San Diego Specialist in Biomagnetic Technologies Shuts Down

San Diego-based 4-D Neuroimaging, a small company that specializes in magnetoencephelography, or MEG, to detect bio-electric fields in the brain and other organs, has abruptly ceased operations.

A letter posted on the company’s web site explains 4-D Neuroimaging could not secure additional financing it needed to continue operations. Our updated San Diego layoff tracker is here. The company, which reportedly had 38 employees, supplied an advanced diagnostic machine, the Magnes 2500 WH, to hospitals around the world. Equipped with dime-sized superconducting sensors, the machine has been used primarily to pinpoint the site of neural electrical storms in patients diagnosed with focal epilepsy.

“I loved my job at 4-D, there was a wonderful group of people there,” said Rick Orr, who was an employee until he was instructed to clean out his desk Monday. He declined further comment.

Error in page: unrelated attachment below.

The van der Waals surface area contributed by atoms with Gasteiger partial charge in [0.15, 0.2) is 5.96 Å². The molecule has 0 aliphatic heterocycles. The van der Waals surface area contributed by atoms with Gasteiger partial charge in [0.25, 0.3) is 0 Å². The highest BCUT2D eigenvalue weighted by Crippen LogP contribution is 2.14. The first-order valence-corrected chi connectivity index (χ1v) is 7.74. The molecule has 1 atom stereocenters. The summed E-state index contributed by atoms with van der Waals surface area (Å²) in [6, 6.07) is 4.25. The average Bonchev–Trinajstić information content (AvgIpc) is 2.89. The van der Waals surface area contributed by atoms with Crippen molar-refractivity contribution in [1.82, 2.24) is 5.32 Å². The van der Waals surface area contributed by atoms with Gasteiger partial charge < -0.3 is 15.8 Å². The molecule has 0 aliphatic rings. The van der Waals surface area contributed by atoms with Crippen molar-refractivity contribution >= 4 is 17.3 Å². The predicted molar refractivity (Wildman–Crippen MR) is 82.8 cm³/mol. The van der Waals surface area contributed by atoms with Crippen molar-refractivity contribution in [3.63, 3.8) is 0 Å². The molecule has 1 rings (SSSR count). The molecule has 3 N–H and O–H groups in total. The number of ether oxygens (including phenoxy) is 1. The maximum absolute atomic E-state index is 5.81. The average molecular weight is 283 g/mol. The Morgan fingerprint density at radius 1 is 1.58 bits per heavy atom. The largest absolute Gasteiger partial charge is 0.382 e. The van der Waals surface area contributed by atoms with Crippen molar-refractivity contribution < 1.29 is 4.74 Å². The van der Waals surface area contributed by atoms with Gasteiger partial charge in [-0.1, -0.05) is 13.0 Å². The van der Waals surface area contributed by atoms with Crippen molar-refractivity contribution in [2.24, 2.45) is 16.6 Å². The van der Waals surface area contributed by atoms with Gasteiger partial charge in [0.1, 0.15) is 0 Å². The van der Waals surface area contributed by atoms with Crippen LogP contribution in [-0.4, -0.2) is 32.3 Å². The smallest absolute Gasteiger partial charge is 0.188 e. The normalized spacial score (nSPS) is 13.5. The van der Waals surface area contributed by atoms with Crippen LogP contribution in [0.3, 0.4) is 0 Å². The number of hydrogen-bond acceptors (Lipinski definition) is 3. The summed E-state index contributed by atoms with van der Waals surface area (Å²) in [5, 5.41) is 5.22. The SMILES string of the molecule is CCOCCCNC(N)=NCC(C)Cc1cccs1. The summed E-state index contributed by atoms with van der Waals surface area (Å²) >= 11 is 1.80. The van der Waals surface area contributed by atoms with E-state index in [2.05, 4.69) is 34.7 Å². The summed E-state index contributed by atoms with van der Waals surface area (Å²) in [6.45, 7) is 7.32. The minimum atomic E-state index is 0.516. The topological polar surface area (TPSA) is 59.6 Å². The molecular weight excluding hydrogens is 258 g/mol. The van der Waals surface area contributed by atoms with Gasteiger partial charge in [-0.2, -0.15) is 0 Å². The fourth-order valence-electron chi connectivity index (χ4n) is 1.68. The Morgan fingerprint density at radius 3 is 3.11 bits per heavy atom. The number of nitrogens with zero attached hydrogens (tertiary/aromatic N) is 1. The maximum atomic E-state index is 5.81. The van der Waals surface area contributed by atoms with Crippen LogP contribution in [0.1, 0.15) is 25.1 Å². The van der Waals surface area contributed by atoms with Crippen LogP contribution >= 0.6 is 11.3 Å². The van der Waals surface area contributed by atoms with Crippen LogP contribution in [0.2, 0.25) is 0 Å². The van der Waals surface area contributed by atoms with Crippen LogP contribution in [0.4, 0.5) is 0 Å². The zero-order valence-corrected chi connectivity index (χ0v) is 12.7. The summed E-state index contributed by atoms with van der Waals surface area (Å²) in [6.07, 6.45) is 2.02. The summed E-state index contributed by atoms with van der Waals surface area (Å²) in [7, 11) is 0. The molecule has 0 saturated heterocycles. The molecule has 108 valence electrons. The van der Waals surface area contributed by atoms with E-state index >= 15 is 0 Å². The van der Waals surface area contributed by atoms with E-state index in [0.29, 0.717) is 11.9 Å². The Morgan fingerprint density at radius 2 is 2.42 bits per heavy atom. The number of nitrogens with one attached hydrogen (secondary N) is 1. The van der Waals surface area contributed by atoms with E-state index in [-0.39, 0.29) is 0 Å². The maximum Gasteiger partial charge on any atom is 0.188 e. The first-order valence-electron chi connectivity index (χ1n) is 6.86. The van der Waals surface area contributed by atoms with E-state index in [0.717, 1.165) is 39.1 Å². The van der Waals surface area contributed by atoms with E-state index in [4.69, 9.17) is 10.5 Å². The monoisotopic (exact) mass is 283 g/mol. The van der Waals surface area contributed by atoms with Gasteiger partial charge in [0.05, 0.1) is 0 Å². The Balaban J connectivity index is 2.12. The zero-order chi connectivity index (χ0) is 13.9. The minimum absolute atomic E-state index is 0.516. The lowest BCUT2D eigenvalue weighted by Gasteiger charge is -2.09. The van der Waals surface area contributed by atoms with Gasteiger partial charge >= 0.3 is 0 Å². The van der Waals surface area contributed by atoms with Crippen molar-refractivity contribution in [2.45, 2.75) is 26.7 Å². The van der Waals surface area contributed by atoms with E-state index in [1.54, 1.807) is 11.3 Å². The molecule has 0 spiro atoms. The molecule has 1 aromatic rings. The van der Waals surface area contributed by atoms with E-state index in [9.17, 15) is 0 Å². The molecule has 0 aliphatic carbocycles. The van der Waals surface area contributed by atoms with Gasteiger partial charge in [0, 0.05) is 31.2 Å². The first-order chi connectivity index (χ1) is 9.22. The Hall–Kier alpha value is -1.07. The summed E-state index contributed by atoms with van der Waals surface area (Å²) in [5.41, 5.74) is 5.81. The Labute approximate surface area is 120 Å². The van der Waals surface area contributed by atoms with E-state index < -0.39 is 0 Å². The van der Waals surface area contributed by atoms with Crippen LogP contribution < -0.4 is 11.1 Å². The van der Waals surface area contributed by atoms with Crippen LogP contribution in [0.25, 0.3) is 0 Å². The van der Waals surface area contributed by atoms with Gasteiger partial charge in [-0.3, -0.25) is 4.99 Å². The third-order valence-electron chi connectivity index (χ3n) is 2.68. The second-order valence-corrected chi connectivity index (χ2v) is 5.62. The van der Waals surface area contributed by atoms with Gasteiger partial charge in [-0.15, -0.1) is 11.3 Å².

“It’s a shame, it’s a good technology,” said Bob Fagaly, a onetime employee and expert in sensing technologies. “The people who started it came out of UCSD.”

The Feb. 16 letter on the company’s web site is addressed to 4-D’s customers, and is signed by CEO Scott Buchanan and board chairman Martin Egli. “Despite all the advancements of MEG as a technology,” it says, “the entire MEG industry has required continuing financial investments to offset its continuing losses. With the recent economic downturn, sustaining this type of investment has become increasingly difficult.”

Bruce V. Bigelow was the editor of Xconomy San Diego from 2008 to 2018. Read more about his life and work here. Follow @bvbigelow

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